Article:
The Northern Ireland social security system is, in effect, heavily subsidised. The Northern Ireland national insurance fund has to be balanced each year by a transfer of money from the Great Britain national insurance fund. In 2009-2010, that was £395 million. Non-contributory benefits are funded in full from general taxation, with £2·8 billion received in 2009-2010. That funding is predicated on the maintenance of parity. It is normal practice for a Northern Ireland parity Bill to be introduced after the corresponding Westminster Bill has received Royal Assent, and I would suggest that it would clearly be an inefficient use of Committee and Executive time to consider proposals that remain subject to substantive change, requiring the tabling of amendments and multiple referrals to the Committee. This does, however, create difficulties in relation to the timing of Northern Ireland legislation. Given the separate legislative processes, it is not possible to maintain exact parity of timing with Britain. We have to wait until they get Royal Assent before we introduce the legislation here. Nevertheless, we seek to keep any time lag to a minimum, particularly when it acts to the detriment of people here.
The Westminster Act contains several provisions that came into force on Royal Assent on 3 November and a number that come into force two months after Royal Assent, in January. Those that came into force on Royal Assent are largely technical and a time lag does not cause particular problems. However, some of the provisions coming into force two months after Royal Assent, in January, deal with substantive issues, where parity of timing is highly desirable, particularly section 1, which provides for the changes to state pension age.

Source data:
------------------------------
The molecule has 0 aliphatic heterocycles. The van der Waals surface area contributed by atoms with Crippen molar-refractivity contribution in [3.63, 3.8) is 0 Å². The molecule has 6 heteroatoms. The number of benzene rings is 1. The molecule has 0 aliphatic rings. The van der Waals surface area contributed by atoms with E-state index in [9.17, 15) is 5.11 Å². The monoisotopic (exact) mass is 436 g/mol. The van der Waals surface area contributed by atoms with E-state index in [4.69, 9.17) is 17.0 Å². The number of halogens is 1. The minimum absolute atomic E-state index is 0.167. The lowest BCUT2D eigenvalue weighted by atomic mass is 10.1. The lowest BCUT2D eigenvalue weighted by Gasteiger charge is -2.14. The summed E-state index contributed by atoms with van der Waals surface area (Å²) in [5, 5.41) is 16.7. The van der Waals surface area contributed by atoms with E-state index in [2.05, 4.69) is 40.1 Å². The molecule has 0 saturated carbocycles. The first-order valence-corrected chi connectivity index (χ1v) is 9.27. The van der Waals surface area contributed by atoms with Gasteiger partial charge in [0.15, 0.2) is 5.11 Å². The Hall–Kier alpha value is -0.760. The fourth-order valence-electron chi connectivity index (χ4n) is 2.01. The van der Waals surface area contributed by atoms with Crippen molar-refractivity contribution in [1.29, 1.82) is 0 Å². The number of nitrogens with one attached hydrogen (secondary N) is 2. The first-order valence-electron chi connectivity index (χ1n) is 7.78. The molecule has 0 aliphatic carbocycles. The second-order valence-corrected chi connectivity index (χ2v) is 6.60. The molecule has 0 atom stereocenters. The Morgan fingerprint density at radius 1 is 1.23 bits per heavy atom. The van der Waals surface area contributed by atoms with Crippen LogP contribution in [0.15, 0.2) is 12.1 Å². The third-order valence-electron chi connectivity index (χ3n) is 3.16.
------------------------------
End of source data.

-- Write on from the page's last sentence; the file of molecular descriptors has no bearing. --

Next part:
Although these changes will not start to impact on women until 2016, a persistent issue during the debates on the Westminster Bill was the fact that the period of notice is, in retirement planning terms, extremely short. Concerns regarding that issue were raised by Members of the Assembly and by all who made substantive responses to the consultation on the equality impact assessment, including the Committee. I share those concerns, and I made them known to Iain Duncan Smith as far back as last June.
Until the Assembly Bill receives Royal Assent, women here cannot plan with certainty for their retirement date. That means that women in Northern Ireland could have less than four years to prepare for the change and may rightly consider themselves disadvantaged in comparison with women in Great Britain. Early passage of the Bill would provide women here with a period of notice similar to that for women in Great Britain and help to maximise that period.
Accelerated passage would, of course, mean that there would be no formal Committee Stage. Although I do not in any way underestimate the importance of the scrutiny role performed by the Committee, which is very valuable, I believe that there are compelling reasons for using the accelerated passage procedure for this Bill.